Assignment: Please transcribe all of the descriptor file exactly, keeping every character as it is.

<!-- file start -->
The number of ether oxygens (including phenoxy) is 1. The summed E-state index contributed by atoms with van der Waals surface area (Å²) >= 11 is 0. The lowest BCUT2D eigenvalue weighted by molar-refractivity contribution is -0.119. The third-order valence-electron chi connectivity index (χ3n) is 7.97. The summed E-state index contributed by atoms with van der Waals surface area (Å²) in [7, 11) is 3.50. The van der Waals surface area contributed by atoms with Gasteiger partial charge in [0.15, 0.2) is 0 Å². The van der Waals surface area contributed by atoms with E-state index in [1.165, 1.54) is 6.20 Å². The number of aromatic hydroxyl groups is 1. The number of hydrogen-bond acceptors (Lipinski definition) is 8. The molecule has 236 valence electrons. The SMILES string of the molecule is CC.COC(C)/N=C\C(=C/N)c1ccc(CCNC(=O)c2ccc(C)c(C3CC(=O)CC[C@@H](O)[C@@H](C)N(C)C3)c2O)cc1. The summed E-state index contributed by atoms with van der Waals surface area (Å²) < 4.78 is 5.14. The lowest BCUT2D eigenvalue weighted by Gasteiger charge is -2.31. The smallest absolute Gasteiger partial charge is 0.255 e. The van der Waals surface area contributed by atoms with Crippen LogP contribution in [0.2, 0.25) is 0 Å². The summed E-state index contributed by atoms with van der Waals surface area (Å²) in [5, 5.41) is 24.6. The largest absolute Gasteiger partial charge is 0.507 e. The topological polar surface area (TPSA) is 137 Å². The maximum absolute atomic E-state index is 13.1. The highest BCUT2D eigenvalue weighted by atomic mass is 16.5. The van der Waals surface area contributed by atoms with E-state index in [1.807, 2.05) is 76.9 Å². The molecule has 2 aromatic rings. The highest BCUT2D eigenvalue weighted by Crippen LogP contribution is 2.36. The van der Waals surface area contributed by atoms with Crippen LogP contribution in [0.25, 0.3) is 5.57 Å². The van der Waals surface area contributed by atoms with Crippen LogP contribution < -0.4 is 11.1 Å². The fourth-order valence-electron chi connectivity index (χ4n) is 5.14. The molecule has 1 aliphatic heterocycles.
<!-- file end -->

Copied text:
The number of ether oxygens (including phenoxy) is 1. The summed E-state index contributed by atoms with van der Waals surface area (Å²) >= 11 is 0. The lowest BCUT2D eigenvalue weighted by molar-refractivity contribution is -0.119. The third-order valence-electron chi connectivity index (χ3n) is 7.97. The summed E-state index contributed by atoms with van der Waals surface area (Å²) in [7, 11) is 3.50. The van der Waals surface area contributed by atoms with Gasteiger partial charge in [0.15, 0.2) is 0 Å². The van der Waals surface area contributed by atoms with E-state index in [1.165, 1.54) is 6.20 Å². The number of aromatic hydroxyl groups is 1. The number of hydrogen-bond acceptors (Lipinski definition) is 8. The molecule has 236 valence electrons. The SMILES string of the molecule is CC.COC(C)/N=C\C(=C/N)c1ccc(CCNC(=O)c2ccc(C)c(C3CC(=O)CC[C@@H](O)[C@@H](C)N(C)C3)c2O)cc1. The summed E-state index contributed by atoms with van der Waals surface area (Å²) < 4.78 is 5.14. The lowest BCUT2D eigenvalue weighted by Gasteiger charge is -2.31. The smallest absolute Gasteiger partial charge is 0.255 e. The van der Waals surface area contributed by atoms with Crippen LogP contribution in [0.2, 0.25) is 0 Å². The summed E-state index contributed by atoms with van der Waals surface area (Å²) in [5, 5.41) is 24.6. The largest absolute Gasteiger partial charge is 0.507 e. The topological polar surface area (TPSA) is 137 Å². The maximum absolute atomic E-state index is 13.1. The highest BCUT2D eigenvalue weighted by atomic mass is 16.5. The van der Waals surface area contributed by atoms with E-state index in [1.807, 2.05) is 76.9 Å². The molecule has 2 aromatic rings. The highest BCUT2D eigenvalue weighted by Crippen LogP contribution is 2.36. The van der Waals surface area contributed by atoms with Crippen LogP contribution in [0.25, 0.3) is 5.57 Å². The van der Waals surface area contributed by atoms with Crippen LogP contribution < -0.4 is 11.1 Å². The fourth-order valence-electron chi connectivity index (χ4n) is 5.14. The molecule has 1 aliphatic heterocycles.